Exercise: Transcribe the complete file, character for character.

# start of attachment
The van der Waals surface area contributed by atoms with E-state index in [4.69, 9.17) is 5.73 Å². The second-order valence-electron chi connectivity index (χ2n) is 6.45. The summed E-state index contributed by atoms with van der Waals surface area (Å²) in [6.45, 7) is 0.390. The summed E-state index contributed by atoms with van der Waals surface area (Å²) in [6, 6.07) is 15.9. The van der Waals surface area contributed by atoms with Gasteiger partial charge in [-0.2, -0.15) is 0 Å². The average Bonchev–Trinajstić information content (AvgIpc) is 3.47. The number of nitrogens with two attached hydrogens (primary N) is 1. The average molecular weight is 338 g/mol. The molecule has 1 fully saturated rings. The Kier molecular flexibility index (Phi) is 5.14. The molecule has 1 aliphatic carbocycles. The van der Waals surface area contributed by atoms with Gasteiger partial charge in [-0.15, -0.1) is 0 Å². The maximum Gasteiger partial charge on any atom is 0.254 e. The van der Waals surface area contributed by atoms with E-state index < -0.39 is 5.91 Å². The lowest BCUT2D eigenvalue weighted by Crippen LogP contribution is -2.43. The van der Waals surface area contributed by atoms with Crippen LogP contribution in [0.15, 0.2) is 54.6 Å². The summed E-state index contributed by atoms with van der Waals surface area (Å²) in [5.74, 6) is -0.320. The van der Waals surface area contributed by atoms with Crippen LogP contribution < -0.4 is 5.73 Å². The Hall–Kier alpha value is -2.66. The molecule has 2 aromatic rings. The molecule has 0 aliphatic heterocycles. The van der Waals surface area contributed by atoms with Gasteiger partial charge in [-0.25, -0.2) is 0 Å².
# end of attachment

The van der Waals surface area contributed by atoms with E-state index in [4.69, 9.17) is 5.73 Å². The second-order valence-electron chi connectivity index (χ2n) is 6.45. The summed E-state index contributed by atoms with van der Waals surface area (Å²) in [6.45, 7) is 0.390. The summed E-state index contributed by atoms with van der Waals surface area (Å²) in [6, 6.07) is 15.9. The van der Waals surface area contributed by atoms with Gasteiger partial charge in [-0.2, -0.15) is 0 Å². The average Bonchev–Trinajstić information content (AvgIpc) is 3.47. The number of nitrogens with two attached hydrogens (primary N) is 1. The average molecular weight is 338 g/mol. The molecule has 1 fully saturated rings. The Kier molecular flexibility index (Phi) is 5.14. The molecule has 1 aliphatic carbocycles. The van der Waals surface area contributed by atoms with Gasteiger partial charge in [-0.15, -0.1) is 0 Å². The maximum Gasteiger partial charge on any atom is 0.254 e. The van der Waals surface area contributed by atoms with E-state index < -0.39 is 5.91 Å². The lowest BCUT2D eigenvalue weighted by Crippen LogP contribution is -2.43. The van der Waals surface area contributed by atoms with Crippen LogP contribution in [0.15, 0.2) is 54.6 Å². The summed E-state index contributed by atoms with van der Waals surface area (Å²) in [5.74, 6) is -0.320. The van der Waals surface area contributed by atoms with Crippen LogP contribution < -0.4 is 5.73 Å². The Hall–Kier alpha value is -2.66. The molecule has 2 aromatic rings. The molecule has 0 aliphatic heterocycles. The van der Waals surface area contributed by atoms with Gasteiger partial charge in [-0.25, -0.2) is 0 Å².